ZOE - Propolis: A Promising Combination

The success of any root canal treatment depends upon the elimination of micro-organisms from the root canal system. However, due to complexities of root canals in primary teeth, it is difficult to achieve proper cleaning through mechanical instrumentation and irrigation.

Here comes the role of obturating materials. Any obturating material should have good anti-bacterial properties for good prognosis of a treated tooth.

Various materials are available for obturation in primary teeth which includes Zinc Oxide Eugenol (ZOE), calcium hydroxide and iodoform-based pastes. ZOE is a widely used obturating material. The drawbacks being the leaching of eugenol which causes peri-apical irritation. Also, ZOE has limited anti-bacterial properties.

In order to overcome this, continuous research is being done for getting a better obturating material with broader and more effective antibacterial action.

Propolis is a natural beehive product with potent antimicrobial , anti-fungal, anti-inflammatory and wound healing properties. The main chemical constituents present in propolis are

  • Flavonoids
  • Phenolics
  • Other aromatic compounds

Considering these favourable properties of propolis, a clinical trial was carried out using a mixture of propolis and zinc oxide eugenol as an obturating material for primary molars. The study compared the clinical effectiveness of ZOE alone with ZOE+propolis mixture.

In this study, 40 primary molars from children aged 4–8 years requiring pulpectomy treatment were randomly allocated into two groups according to the obturation material used: zinc oxide–propolis mixture and ZOE (control group).

All the pulpectomy-treated teeth were finally restored with stainless-steel crowns and the children were recalled at 6, 12 and 24 months for postoperative clinical and radiographic evaluation.

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The overall success rate of the pulpectomies with the zinc oxide–propolis mixture and with ZOE was found to be 95% and 70%, respectively. The zinc oxide–propolis mixture showed a success rate of 100% at the 6-month follow-up and 95% at the 12 and 24-month follow-ups.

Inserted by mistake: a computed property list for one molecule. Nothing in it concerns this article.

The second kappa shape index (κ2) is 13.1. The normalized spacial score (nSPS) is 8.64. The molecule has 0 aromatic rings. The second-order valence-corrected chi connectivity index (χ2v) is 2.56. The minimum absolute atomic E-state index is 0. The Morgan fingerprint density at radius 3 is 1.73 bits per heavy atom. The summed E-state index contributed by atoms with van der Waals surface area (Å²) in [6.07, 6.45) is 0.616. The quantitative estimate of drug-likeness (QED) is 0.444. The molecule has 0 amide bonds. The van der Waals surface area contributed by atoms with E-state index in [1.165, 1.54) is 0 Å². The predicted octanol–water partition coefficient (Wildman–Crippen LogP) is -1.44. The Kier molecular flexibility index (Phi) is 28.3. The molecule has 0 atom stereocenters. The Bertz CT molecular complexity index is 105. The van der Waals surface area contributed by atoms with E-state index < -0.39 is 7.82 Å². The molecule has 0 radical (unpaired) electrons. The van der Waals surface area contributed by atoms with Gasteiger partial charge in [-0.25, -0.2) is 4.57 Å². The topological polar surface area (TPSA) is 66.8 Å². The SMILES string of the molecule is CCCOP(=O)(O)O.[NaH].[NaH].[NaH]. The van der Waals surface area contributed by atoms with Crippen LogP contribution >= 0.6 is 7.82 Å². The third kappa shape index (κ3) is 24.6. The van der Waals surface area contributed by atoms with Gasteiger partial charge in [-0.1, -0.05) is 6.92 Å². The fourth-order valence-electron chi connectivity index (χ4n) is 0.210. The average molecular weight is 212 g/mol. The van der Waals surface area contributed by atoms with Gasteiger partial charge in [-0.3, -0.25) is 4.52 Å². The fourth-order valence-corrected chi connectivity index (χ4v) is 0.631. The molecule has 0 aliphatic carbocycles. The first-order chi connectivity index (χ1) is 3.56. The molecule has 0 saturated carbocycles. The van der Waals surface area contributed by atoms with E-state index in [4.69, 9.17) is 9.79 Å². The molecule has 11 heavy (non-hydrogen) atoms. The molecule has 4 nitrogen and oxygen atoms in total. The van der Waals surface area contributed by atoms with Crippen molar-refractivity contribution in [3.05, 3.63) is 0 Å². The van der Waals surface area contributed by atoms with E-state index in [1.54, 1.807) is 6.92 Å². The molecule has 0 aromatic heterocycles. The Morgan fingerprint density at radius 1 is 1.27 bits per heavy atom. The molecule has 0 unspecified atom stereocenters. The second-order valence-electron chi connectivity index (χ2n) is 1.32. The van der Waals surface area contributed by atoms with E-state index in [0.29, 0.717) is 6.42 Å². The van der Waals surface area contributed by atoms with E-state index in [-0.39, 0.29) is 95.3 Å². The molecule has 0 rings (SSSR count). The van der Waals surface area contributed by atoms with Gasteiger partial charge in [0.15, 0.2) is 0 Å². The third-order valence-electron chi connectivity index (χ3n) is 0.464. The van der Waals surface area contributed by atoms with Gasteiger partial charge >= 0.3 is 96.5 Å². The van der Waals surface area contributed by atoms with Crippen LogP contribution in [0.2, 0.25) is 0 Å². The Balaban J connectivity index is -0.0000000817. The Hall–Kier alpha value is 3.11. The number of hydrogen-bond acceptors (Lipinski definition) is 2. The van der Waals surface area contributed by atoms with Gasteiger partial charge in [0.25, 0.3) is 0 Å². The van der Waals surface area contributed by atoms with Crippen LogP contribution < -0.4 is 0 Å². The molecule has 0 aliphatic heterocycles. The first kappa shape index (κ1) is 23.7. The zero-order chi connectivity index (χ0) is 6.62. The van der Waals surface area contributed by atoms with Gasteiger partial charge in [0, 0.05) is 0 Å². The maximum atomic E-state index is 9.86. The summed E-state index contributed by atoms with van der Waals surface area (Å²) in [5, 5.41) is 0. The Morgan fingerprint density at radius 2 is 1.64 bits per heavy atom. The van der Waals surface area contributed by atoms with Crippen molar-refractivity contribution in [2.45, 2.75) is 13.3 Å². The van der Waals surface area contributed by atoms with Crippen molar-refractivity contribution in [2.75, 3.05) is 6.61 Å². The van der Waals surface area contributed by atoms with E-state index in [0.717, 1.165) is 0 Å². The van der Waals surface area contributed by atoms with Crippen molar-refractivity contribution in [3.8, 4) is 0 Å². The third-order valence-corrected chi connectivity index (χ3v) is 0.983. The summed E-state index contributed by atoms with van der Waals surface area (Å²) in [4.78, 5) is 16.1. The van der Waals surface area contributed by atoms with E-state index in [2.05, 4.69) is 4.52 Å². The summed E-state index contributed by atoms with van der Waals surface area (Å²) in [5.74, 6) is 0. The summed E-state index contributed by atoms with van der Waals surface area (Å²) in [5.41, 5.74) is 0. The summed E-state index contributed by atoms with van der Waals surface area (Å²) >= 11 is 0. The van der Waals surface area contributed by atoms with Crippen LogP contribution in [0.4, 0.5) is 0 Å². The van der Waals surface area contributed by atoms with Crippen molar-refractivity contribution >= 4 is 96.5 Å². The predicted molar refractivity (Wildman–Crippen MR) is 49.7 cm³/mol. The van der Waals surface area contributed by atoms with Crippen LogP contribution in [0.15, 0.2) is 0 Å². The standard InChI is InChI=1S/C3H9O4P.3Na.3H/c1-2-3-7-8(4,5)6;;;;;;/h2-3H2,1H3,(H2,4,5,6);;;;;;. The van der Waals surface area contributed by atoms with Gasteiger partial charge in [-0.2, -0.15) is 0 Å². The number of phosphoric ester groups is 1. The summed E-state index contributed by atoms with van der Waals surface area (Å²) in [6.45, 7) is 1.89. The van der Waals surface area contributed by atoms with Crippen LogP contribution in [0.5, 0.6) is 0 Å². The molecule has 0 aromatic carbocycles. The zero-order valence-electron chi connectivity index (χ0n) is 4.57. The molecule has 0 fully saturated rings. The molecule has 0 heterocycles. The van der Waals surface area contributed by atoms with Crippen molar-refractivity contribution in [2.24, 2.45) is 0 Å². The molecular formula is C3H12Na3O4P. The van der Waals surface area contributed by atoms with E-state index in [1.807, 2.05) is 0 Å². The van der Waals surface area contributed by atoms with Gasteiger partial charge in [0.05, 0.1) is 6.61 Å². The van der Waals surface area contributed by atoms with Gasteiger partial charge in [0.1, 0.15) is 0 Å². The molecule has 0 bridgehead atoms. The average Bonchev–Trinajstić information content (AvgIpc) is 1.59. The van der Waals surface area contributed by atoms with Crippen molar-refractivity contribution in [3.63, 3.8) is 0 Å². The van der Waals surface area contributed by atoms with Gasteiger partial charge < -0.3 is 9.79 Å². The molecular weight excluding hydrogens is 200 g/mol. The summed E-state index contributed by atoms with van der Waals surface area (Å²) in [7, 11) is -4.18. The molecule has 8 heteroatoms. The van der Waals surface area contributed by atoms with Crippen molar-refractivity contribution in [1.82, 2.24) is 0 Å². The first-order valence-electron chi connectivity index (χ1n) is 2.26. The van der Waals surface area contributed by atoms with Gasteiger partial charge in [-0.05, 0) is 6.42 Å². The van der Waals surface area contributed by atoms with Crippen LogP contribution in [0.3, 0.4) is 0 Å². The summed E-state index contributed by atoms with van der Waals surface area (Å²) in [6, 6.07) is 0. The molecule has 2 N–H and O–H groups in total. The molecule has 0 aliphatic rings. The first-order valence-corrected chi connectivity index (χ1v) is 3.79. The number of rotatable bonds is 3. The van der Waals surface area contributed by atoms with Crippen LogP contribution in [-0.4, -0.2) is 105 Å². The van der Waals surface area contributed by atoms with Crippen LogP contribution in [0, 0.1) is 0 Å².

ZOE showed an 80% success rate at 6 and 12 months, and it declined to 70% at the 24-month follow-up.

Properties of Propolis

Previous studies have reported the antifungal activity of propolis against candida albicans. Flavonoids and phenolic acids in propolis damage the integrity of the yeast cell wall.

Propolis also has anti-inflammatory effect which suppresses the synthesis of prostaglandin, leukotriene, histamine and transforming growth factor beta. This anti-inflammatory property of propolis could further enhance the healing of the priapical tissue and provides postoperative comfort.

Arginine, vitamin C, provitamin A, B complex, copper, iron, zinc and bioflavonoids in propolis also assist in faster wound healing.

Although the ZOE-propolis mixture showed failure in one case, which showed root resorption at 12 month follow-up, the overall success rate was greater when compared to ZOE alone. The results of this study seems quite promising but clinical studies with long-term follow-up and large sample size are warranted to reach sound conclusions.

It should be noted that propolis has been long used in dentistry for the following purpose

  • Root canal irrigation
  • Direct and indirect pulp capping
  • Reduction of dentin hypersensitivity
  • Storage media for avulsed teeth


“In vivo evaluation of zinc oxide-propolis mixture as root canal filling material in the primary molars: A 24-month follow-up randomised controlled trial”- Journal of Indian Society of Pedodontics and Preventive Dentistry

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